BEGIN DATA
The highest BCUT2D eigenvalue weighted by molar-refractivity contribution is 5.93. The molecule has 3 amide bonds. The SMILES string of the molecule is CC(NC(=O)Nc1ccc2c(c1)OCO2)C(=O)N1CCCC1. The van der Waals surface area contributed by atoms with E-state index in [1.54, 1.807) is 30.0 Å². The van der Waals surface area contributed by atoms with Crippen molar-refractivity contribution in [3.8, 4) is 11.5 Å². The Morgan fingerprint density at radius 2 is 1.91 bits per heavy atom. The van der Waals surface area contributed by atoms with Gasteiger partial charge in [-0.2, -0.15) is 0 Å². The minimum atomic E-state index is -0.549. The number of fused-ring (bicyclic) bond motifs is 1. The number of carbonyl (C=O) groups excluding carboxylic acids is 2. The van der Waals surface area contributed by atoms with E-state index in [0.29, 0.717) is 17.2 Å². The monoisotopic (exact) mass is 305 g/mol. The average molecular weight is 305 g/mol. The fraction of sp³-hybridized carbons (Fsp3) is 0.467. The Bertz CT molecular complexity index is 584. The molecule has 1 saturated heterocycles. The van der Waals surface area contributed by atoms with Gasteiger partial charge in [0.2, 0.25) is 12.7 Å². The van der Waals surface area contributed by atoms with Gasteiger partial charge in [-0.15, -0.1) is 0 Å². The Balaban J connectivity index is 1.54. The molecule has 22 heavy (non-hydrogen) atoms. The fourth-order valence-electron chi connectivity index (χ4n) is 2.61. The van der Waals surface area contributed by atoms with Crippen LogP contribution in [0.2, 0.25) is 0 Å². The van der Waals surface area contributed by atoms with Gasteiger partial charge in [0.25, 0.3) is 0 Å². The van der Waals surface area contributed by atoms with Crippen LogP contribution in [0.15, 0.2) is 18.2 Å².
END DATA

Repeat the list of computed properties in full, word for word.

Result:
The highest BCUT2D eigenvalue weighted by molar-refractivity contribution is 5.93. The molecule has 3 amide bonds. The SMILES string of the molecule is CC(NC(=O)Nc1ccc2c(c1)OCO2)C(=O)N1CCCC1. The van der Waals surface area contributed by atoms with E-state index in [1.54, 1.807) is 30.0 Å². The van der Waals surface area contributed by atoms with Crippen molar-refractivity contribution in [3.8, 4) is 11.5 Å². The Morgan fingerprint density at radius 2 is 1.91 bits per heavy atom. The van der Waals surface area contributed by atoms with Gasteiger partial charge in [-0.2, -0.15) is 0 Å². The minimum atomic E-state index is -0.549. The number of fused-ring (bicyclic) bond motifs is 1. The number of carbonyl (C=O) groups excluding carboxylic acids is 2. The van der Waals surface area contributed by atoms with E-state index in [0.29, 0.717) is 17.2 Å². The monoisotopic (exact) mass is 305 g/mol. The average molecular weight is 305 g/mol. The fraction of sp³-hybridized carbons (Fsp3) is 0.467. The Bertz CT molecular complexity index is 584. The molecule has 1 saturated heterocycles. The van der Waals surface area contributed by atoms with Gasteiger partial charge in [0.2, 0.25) is 12.7 Å². The van der Waals surface area contributed by atoms with Gasteiger partial charge in [-0.15, -0.1) is 0 Å². The Balaban J connectivity index is 1.54. The molecule has 22 heavy (non-hydrogen) atoms. The fourth-order valence-electron chi connectivity index (χ4n) is 2.61. The van der Waals surface area contributed by atoms with Crippen LogP contribution in [0.2, 0.25) is 0 Å². The van der Waals surface area contributed by atoms with Gasteiger partial charge in [0.25, 0.3) is 0 Å². The van der Waals surface area contributed by atoms with Crippen LogP contribution in [0.15, 0.2) is 18.2 Å².